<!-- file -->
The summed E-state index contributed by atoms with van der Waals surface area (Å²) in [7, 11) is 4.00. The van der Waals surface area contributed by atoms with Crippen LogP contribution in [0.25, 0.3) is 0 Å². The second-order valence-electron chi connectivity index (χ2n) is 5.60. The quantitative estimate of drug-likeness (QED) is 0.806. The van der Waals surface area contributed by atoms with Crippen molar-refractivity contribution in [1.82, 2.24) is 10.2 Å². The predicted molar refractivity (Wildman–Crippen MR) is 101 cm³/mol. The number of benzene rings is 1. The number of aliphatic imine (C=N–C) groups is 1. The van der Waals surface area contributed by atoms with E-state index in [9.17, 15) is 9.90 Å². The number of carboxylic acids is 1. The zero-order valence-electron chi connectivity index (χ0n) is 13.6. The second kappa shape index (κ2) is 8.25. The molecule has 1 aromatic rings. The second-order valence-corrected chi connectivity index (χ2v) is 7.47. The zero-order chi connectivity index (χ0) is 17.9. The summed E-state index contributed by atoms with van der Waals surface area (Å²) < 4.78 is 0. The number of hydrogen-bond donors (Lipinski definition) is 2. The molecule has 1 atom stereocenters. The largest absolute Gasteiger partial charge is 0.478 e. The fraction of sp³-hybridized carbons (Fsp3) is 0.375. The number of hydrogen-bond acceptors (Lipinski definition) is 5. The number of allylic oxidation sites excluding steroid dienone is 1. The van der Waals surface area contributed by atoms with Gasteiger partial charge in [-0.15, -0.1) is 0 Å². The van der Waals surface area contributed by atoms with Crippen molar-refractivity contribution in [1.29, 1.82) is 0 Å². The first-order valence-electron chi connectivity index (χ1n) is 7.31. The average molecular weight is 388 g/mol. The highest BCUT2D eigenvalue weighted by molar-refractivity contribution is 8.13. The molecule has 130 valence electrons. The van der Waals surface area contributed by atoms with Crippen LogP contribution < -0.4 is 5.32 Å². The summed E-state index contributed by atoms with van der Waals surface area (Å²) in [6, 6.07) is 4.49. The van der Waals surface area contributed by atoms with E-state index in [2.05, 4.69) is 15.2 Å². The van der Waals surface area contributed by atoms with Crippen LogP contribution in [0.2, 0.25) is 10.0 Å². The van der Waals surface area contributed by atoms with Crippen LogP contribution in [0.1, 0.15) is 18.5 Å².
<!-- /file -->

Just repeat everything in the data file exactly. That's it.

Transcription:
The summed E-state index contributed by atoms with van der Waals surface area (Å²) in [7, 11) is 4.00. The van der Waals surface area contributed by atoms with Crippen LogP contribution in [0.25, 0.3) is 0 Å². The second-order valence-electron chi connectivity index (χ2n) is 5.60. The quantitative estimate of drug-likeness (QED) is 0.806. The van der Waals surface area contributed by atoms with Crippen molar-refractivity contribution in [1.82, 2.24) is 10.2 Å². The predicted molar refractivity (Wildman–Crippen MR) is 101 cm³/mol. The number of benzene rings is 1. The number of aliphatic imine (C=N–C) groups is 1. The van der Waals surface area contributed by atoms with E-state index in [9.17, 15) is 9.90 Å². The number of carboxylic acids is 1. The zero-order valence-electron chi connectivity index (χ0n) is 13.6. The second kappa shape index (κ2) is 8.25. The molecule has 1 aromatic rings. The second-order valence-corrected chi connectivity index (χ2v) is 7.47. The zero-order chi connectivity index (χ0) is 17.9. The summed E-state index contributed by atoms with van der Waals surface area (Å²) < 4.78 is 0. The number of hydrogen-bond donors (Lipinski definition) is 2. The molecule has 1 atom stereocenters. The largest absolute Gasteiger partial charge is 0.478 e. The fraction of sp³-hybridized carbons (Fsp3) is 0.375. The number of hydrogen-bond acceptors (Lipinski definition) is 5. The number of allylic oxidation sites excluding steroid dienone is 1. The van der Waals surface area contributed by atoms with Gasteiger partial charge in [-0.15, -0.1) is 0 Å². The van der Waals surface area contributed by atoms with Crippen molar-refractivity contribution in [1.29, 1.82) is 0 Å². The first-order valence-electron chi connectivity index (χ1n) is 7.31. The average molecular weight is 388 g/mol. The highest BCUT2D eigenvalue weighted by molar-refractivity contribution is 8.13. The molecule has 130 valence electrons. The van der Waals surface area contributed by atoms with Crippen LogP contribution < -0.4 is 5.32 Å². The summed E-state index contributed by atoms with van der Waals surface area (Å²) in [6, 6.07) is 4.49. The van der Waals surface area contributed by atoms with E-state index in [2.05, 4.69) is 15.2 Å². The van der Waals surface area contributed by atoms with Crippen LogP contribution in [0.2, 0.25) is 10.0 Å². The van der Waals surface area contributed by atoms with Crippen LogP contribution in [0.1, 0.15) is 18.5 Å².